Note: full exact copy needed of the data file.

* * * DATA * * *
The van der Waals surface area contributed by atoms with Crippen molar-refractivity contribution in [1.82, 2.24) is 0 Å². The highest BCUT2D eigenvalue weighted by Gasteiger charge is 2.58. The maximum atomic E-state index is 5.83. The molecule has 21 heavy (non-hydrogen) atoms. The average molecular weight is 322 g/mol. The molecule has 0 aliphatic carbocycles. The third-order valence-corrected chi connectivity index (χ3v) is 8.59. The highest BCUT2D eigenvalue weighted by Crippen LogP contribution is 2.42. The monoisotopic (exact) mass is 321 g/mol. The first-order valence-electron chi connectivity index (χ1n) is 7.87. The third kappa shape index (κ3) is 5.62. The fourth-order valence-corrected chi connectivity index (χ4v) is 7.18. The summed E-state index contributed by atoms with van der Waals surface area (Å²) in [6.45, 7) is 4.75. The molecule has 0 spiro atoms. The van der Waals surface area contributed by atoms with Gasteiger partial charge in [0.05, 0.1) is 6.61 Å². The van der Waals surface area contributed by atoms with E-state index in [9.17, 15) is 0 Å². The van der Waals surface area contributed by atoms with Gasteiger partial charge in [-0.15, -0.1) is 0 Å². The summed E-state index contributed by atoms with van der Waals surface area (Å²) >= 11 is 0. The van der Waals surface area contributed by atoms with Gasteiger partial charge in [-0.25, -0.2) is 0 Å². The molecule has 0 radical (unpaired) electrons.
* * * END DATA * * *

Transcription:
The van der Waals surface area contributed by atoms with Crippen molar-refractivity contribution in [1.82, 2.24) is 0 Å². The highest BCUT2D eigenvalue weighted by Gasteiger charge is 2.58. The maximum atomic E-state index is 5.83. The molecule has 21 heavy (non-hydrogen) atoms. The average molecular weight is 322 g/mol. The molecule has 0 aliphatic carbocycles. The third-order valence-corrected chi connectivity index (χ3v) is 8.59. The highest BCUT2D eigenvalue weighted by Crippen LogP contribution is 2.42. The monoisotopic (exact) mass is 321 g/mol. The first-order valence-electron chi connectivity index (χ1n) is 7.87. The third kappa shape index (κ3) is 5.62. The fourth-order valence-corrected chi connectivity index (χ4v) is 7.18. The summed E-state index contributed by atoms with van der Waals surface area (Å²) in [6.45, 7) is 4.75. The molecule has 0 spiro atoms. The van der Waals surface area contributed by atoms with Gasteiger partial charge in [0.05, 0.1) is 6.61 Å². The van der Waals surface area contributed by atoms with E-state index in [9.17, 15) is 0 Å². The van der Waals surface area contributed by atoms with Gasteiger partial charge in [-0.15, -0.1) is 0 Å². The summed E-state index contributed by atoms with van der Waals surface area (Å²) >= 11 is 0. The van der Waals surface area contributed by atoms with Gasteiger partial charge in [-0.25, -0.2) is 0 Å². The molecule has 0 radical (unpaired) electrons.